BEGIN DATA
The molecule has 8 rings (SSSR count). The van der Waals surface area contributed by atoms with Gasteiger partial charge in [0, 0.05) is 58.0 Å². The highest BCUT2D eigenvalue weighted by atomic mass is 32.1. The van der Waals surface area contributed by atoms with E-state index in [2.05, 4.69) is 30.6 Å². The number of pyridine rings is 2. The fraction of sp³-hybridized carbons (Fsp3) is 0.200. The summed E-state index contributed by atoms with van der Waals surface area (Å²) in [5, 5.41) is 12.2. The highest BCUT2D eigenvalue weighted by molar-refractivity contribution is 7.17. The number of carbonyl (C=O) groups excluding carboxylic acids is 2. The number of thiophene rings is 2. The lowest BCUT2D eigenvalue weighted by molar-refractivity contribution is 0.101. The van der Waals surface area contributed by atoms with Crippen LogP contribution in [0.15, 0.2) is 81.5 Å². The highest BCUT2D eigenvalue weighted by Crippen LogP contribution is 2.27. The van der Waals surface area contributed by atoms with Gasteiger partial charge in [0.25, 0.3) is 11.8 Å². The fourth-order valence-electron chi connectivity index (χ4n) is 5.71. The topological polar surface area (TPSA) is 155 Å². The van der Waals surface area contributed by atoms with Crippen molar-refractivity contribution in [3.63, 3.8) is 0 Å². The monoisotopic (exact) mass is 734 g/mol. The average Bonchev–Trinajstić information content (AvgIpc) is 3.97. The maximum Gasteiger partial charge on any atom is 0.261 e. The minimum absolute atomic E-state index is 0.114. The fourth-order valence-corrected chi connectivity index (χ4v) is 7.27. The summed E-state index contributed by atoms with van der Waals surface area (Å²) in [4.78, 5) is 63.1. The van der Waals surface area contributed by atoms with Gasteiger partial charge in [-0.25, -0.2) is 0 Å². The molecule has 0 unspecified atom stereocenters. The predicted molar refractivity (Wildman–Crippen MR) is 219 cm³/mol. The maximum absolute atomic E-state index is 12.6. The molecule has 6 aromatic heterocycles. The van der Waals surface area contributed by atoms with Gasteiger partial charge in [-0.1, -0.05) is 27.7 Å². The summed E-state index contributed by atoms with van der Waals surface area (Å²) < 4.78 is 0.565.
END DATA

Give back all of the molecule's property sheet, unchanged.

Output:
The molecule has 8 rings (SSSR count). The van der Waals surface area contributed by atoms with Gasteiger partial charge in [0, 0.05) is 58.0 Å². The highest BCUT2D eigenvalue weighted by atomic mass is 32.1. The van der Waals surface area contributed by atoms with E-state index in [2.05, 4.69) is 30.6 Å². The number of pyridine rings is 2. The fraction of sp³-hybridized carbons (Fsp3) is 0.200. The summed E-state index contributed by atoms with van der Waals surface area (Å²) in [5, 5.41) is 12.2. The highest BCUT2D eigenvalue weighted by molar-refractivity contribution is 7.17. The number of carbonyl (C=O) groups excluding carboxylic acids is 2. The number of thiophene rings is 2. The lowest BCUT2D eigenvalue weighted by molar-refractivity contribution is 0.101. The van der Waals surface area contributed by atoms with Crippen LogP contribution in [0.15, 0.2) is 81.5 Å². The highest BCUT2D eigenvalue weighted by Crippen LogP contribution is 2.27. The van der Waals surface area contributed by atoms with Gasteiger partial charge in [0.25, 0.3) is 11.8 Å². The fourth-order valence-electron chi connectivity index (χ4n) is 5.71. The topological polar surface area (TPSA) is 155 Å². The van der Waals surface area contributed by atoms with Crippen molar-refractivity contribution in [3.63, 3.8) is 0 Å². The monoisotopic (exact) mass is 734 g/mol. The average Bonchev–Trinajstić information content (AvgIpc) is 3.97. The maximum Gasteiger partial charge on any atom is 0.261 e. The minimum absolute atomic E-state index is 0.114. The fourth-order valence-corrected chi connectivity index (χ4v) is 7.27. The summed E-state index contributed by atoms with van der Waals surface area (Å²) in [4.78, 5) is 63.1. The van der Waals surface area contributed by atoms with Gasteiger partial charge in [-0.25, -0.2) is 0 Å². The molecule has 0 unspecified atom stereocenters. The predicted molar refractivity (Wildman–Crippen MR) is 219 cm³/mol. The maximum absolute atomic E-state index is 12.6. The molecule has 6 aromatic heterocycles. The van der Waals surface area contributed by atoms with Gasteiger partial charge in [-0.1, -0.05) is 27.7 Å². The summed E-state index contributed by atoms with van der Waals surface area (Å²) < 4.78 is 0.565.